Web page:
He explained that the best tennis players who participated in the Miami Open at the Hard Rock Stadium in Miami Gardens are well trained, but matches can last for two hours or more, and this can cause their bodies to mess up. John Uribe, MD, Orthopedic Surgeon, Champion Physician for the Miami Open, and Chief Medical Officer of Orthopedic Baptist Health Care.
Once again, the institute was the official health care provider for the Miami Open, with its doctors monitoring players for any strains, sprains or injuries, most commonly affecting the shoulders, elbows or knees.
“Professional athletes have the highest level of human performance,” says Dr. Uribe. But this requires a tremendous amount of – not just hand-eye coordination and speed – but uses basically all the important parts of the body. No doubt they stretch and all that, but some of those matches that can go on for hours and hours really affect them. The body can’t take it all.”
When players serve at the Miami Open or swing their racket with forehand or backhand strokes, they put a lot of pressure on the muscles that make up the rotator cuff. Dr. Uribe explains that the rotator cuff, a group of four muscles that join together as tendons, is just one common source of injury. He says it’s a good idea for players to warm up before a match, which is an essential practice that helps prevent some injuries.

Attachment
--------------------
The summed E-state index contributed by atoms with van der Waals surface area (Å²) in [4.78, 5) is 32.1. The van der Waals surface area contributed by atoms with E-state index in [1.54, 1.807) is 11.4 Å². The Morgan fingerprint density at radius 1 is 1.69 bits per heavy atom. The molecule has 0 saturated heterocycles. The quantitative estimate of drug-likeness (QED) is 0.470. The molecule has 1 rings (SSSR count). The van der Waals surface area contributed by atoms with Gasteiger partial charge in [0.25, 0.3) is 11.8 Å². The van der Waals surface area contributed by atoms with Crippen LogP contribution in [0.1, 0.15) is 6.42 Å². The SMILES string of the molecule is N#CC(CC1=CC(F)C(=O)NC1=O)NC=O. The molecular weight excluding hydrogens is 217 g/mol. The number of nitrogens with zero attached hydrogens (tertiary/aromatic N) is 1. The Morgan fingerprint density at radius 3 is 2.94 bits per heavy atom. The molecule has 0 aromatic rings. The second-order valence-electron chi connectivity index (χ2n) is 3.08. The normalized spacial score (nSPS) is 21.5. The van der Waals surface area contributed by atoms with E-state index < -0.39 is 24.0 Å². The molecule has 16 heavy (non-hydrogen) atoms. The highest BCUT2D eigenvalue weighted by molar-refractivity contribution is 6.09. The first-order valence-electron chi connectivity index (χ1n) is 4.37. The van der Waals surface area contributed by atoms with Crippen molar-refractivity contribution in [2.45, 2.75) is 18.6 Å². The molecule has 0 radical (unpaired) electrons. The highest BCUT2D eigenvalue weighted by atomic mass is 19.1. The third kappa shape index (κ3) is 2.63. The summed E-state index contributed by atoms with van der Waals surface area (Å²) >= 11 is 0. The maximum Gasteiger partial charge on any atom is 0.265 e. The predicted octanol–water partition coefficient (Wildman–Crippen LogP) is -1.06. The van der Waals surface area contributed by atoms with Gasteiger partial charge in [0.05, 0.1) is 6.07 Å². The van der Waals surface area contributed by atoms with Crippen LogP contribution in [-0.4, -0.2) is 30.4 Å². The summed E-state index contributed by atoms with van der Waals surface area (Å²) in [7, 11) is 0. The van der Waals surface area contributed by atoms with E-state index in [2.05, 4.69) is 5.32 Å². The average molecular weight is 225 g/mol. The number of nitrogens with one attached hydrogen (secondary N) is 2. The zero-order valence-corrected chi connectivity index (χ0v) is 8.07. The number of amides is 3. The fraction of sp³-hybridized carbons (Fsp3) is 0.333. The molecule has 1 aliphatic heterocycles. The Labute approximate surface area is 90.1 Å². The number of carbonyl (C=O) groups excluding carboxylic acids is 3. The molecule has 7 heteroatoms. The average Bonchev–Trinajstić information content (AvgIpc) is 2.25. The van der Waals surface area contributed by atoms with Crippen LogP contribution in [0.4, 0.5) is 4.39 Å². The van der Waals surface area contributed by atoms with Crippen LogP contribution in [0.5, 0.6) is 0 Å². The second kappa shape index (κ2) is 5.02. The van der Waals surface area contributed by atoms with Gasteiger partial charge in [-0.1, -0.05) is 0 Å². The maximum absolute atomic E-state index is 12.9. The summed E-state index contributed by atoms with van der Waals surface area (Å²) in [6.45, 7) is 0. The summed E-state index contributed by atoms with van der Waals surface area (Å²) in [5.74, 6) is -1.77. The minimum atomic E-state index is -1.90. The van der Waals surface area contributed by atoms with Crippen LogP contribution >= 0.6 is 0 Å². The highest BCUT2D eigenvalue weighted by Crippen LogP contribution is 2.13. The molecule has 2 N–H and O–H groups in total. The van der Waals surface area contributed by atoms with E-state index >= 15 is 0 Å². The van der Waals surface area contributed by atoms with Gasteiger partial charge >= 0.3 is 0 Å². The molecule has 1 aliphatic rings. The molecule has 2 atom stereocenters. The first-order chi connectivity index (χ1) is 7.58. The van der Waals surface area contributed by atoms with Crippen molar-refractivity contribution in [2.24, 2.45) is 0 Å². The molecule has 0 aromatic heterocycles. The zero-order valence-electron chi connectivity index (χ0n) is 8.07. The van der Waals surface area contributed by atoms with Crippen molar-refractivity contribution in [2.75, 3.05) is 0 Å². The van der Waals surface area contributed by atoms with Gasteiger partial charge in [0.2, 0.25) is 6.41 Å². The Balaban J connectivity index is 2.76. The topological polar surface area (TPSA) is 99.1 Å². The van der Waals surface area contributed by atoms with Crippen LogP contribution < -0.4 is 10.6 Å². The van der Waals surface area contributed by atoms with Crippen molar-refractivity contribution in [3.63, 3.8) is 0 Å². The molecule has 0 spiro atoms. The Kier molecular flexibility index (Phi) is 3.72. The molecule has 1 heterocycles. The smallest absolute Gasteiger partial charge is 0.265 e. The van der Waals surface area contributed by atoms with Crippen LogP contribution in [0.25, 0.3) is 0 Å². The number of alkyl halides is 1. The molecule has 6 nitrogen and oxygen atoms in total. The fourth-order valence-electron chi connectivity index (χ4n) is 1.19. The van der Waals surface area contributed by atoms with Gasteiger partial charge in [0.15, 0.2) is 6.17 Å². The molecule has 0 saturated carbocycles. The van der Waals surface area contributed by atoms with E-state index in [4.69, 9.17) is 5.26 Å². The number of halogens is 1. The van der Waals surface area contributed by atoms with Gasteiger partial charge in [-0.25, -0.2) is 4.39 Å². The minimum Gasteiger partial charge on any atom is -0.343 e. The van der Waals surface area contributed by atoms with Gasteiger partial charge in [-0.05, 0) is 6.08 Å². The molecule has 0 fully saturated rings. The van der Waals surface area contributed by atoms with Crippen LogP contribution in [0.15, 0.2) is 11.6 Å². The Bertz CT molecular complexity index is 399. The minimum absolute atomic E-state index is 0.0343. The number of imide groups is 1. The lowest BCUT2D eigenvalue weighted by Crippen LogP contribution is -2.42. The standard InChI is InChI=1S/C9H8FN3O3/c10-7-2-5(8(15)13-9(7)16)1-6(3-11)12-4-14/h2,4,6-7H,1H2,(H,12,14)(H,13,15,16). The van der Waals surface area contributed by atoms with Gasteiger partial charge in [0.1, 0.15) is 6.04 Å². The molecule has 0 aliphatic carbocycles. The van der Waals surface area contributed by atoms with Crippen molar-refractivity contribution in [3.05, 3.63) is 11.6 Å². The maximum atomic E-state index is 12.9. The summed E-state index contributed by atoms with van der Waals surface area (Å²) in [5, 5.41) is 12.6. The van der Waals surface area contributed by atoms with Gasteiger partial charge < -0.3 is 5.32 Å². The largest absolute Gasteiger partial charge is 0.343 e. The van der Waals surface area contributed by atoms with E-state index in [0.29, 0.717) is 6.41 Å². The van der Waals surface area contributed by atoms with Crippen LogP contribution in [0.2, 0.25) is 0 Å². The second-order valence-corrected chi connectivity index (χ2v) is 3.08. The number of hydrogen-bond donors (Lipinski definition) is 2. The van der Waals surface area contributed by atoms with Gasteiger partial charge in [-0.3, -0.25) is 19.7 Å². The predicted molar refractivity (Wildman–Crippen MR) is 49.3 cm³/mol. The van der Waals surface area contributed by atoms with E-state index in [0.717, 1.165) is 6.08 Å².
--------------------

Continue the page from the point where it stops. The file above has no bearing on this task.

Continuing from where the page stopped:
“Like any sport…it’s best to warm up, whether you start swiping around the net on the court, or jogging on the court a little bit, just to raise your core body temperature, and then do the stretching,” Dr. Uribe said. . “And then the muscles tend to be more flexible and adapt to it much faster than with simple cold stretching.”
The most common injuries among ATP players are overuse of the shoulders, which can be due to poor conditioning; stress fractures, as a result of training too quickly; Muscle strain, which can be caused by rapid, jerky movements and varying degrees of or worse strain in the knees, Achilles tendon, and ankles.
Then there’s the fairly well-known problem among players of all levels that can develop over time: “tennis elbow”. This condition consists of inflammation or a small tear in the tendons that connect the muscles of the forearm to the outside of the elbow. It’s also the muscle most used when a tennis ball hits the racket.
“Some of the typical injuries we see are of the overused type, like tendinitis, and that can start anywhere,” Dr. Uribe explains. “The rotator cuff in the shoulder, the tendons in the elbow, the tower tendon in the knee, the quadriceps tendon in the knee, the Achilles tendon… all of these tendons do well in tennis.”
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